Stories From America, Pt. 1: Scottie Reynolds & The Teodosic Syndrome

Stories From America, Pt. 1: Scottie Reynolds & The Teodosic Syndrome

Welcome to the Stories from America series, featuring analysis from Match TV and Viasat Sport commentator Viktor Shestopalov on the VTB League’s most fascinating foreign players. First up: Zenit guard Scottie Reynolds, one of the best players to ever wear a Villanova jersey.


Americans love stats. They are truly obsessed. Every year during the NCAA tournament, fans gobble up hundreds of rankings, mock brackets and predictions, indulging a seemingly endless appetite for more info and statistical analysis. Of course, there are some more traditional ways of measuring player performances, such as the coveted All-American awards handed out at the end of each season. 

Typically, each of the 10 players selected to the First and Second All-American Teams are picked in that summer’s NBA Draft and go on to sign juicy contracts. It’s extremely rare for a First Team All-American to be passed over by NBA scouts. But that’s what happened to Zenit point guard Scottie Reynolds. 

After four years at Villanova, Reynolds wasn’t selected in the 2010 NBA Draft, becoming the first First Team All-American since the NBA’s merger with the ABA in 1976 to go undrafted. Reynolds did play in the Summer League, but the Phoenix Suns decided not to offer him a contract, forcing him to look abroad for playing time. Over the past seven seasons, Reynolds has played in the Philippines, Italy, Turkey, Czech Republic, Israel, Croatia and Russia–a true world traveler by age 30. 

Let’s do a little scouting and try to figure out why such a talented player like Scottie Reynolds didn’t make it in the NBA as a point guard. 

I worked a lot of Villanova games in the late 2000’s and haven’t forgotten how good Scottie was on the court. He was a complete player with no weaknesses and a wonderful feel for the game. Believe me, ladies and gentlemen: Reynolds could do everything on the court, from a no-look pass, to finishing a contested layup, to executing on the fast break.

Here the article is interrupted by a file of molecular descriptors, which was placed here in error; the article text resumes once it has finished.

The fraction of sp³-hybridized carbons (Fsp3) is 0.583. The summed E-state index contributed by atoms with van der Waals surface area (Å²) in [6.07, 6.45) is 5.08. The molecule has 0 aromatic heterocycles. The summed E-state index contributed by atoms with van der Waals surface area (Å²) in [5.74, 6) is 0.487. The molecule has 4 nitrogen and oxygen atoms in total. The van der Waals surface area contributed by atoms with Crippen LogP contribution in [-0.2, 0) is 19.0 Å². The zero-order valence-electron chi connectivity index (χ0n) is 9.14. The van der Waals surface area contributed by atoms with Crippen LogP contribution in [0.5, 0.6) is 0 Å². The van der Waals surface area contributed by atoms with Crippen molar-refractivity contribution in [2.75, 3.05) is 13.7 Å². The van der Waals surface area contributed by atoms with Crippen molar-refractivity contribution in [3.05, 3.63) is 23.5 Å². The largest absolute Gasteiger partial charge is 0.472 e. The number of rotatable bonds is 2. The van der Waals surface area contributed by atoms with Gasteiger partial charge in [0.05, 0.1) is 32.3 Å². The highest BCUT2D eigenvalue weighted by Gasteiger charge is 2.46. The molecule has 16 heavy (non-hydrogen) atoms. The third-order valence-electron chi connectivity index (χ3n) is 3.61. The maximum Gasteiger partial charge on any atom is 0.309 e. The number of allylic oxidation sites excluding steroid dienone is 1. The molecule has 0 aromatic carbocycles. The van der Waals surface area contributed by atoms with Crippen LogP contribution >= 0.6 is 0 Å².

Villanova’s system under coach Jay Wright also included extended stretches full-court pressure. Reynolds was key to the strategy, terrorizing opponents from baseline to baseline. 

Despite these many strengths, Reynolds had one flaw, which, I believe, prevented him from making the NBA. Over the past several years, I’ve referred it to as the Teodosic Syndrome. I think you know what I’m referring to, but in case any non-CSKA fans don’t understand, let me explain. I’m talking about when a star player is unable to consistently deliver in big moments. Reynolds didn’t have the killer instinct ala Kobe Bryant needed to become an elite combo guard. Yes, he did sink one clutch layup to send Villanova to the Final Four in 2009, but on average he struggled to shine when the game was on the line.

Being an undersized guard also hurt his chances of cracking an NBA roster. Reynolds stands 185-cm tall, which isn’t terrible, but he’s not quick enough to shut down lightning-quick point guards and too small to defend against bigger shooting guards and small forwards. Combined with a shaky three-point shot, Reynolds presented a few too many question marks for NBA teams.

On the other hand, there’s a definite silver lining to Reynolds missing on the NBA, as fans throughout Europe and around the globe have been introduced to the Villanova legend. He’s a pro’s pro and a student of the game. There’s no doubt Reynolds will be remembered as a winner, no matter where he plays. 

Viktor Shestopalov